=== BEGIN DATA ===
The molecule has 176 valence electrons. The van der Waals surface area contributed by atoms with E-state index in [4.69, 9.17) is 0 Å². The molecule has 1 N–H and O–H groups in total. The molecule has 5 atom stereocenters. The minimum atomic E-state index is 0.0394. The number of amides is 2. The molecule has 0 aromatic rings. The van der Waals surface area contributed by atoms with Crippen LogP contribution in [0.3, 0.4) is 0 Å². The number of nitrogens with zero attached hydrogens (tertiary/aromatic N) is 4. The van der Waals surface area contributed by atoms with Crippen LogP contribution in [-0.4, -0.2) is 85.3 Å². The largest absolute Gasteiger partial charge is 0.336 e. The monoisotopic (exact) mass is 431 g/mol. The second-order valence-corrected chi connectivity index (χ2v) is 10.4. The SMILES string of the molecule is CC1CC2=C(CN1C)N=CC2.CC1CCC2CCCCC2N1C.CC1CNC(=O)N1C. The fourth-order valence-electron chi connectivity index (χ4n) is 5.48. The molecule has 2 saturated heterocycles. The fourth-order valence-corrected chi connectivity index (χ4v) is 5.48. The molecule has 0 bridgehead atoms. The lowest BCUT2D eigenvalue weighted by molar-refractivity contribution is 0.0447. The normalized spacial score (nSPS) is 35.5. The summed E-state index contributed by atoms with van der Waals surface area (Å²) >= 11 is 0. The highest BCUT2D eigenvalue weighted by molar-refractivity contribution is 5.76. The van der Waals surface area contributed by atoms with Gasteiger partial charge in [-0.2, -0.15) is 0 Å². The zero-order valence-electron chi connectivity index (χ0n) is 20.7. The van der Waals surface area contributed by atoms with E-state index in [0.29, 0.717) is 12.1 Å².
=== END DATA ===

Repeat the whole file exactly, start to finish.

The molecule has 176 valence electrons. The van der Waals surface area contributed by atoms with E-state index in [4.69, 9.17) is 0 Å². The molecule has 1 N–H and O–H groups in total. The molecule has 5 atom stereocenters. The minimum atomic E-state index is 0.0394. The number of amides is 2. The molecule has 0 aromatic rings. The van der Waals surface area contributed by atoms with Crippen LogP contribution in [0.3, 0.4) is 0 Å². The number of nitrogens with zero attached hydrogens (tertiary/aromatic N) is 4. The van der Waals surface area contributed by atoms with Crippen LogP contribution in [-0.4, -0.2) is 85.3 Å². The largest absolute Gasteiger partial charge is 0.336 e. The monoisotopic (exact) mass is 431 g/mol. The second-order valence-corrected chi connectivity index (χ2v) is 10.4. The SMILES string of the molecule is CC1CC2=C(CN1C)N=CC2.CC1CCC2CCCCC2N1C.CC1CNC(=O)N1C. The fourth-order valence-electron chi connectivity index (χ4n) is 5.48. The molecule has 2 saturated heterocycles. The fourth-order valence-corrected chi connectivity index (χ4v) is 5.48. The molecule has 0 bridgehead atoms. The lowest BCUT2D eigenvalue weighted by molar-refractivity contribution is 0.0447. The normalized spacial score (nSPS) is 35.5. The summed E-state index contributed by atoms with van der Waals surface area (Å²) >= 11 is 0. The highest BCUT2D eigenvalue weighted by molar-refractivity contribution is 5.76. The van der Waals surface area contributed by atoms with Gasteiger partial charge in [-0.2, -0.15) is 0 Å². The zero-order valence-electron chi connectivity index (χ0n) is 20.7. The van der Waals surface area contributed by atoms with E-state index in [0.29, 0.717) is 12.1 Å².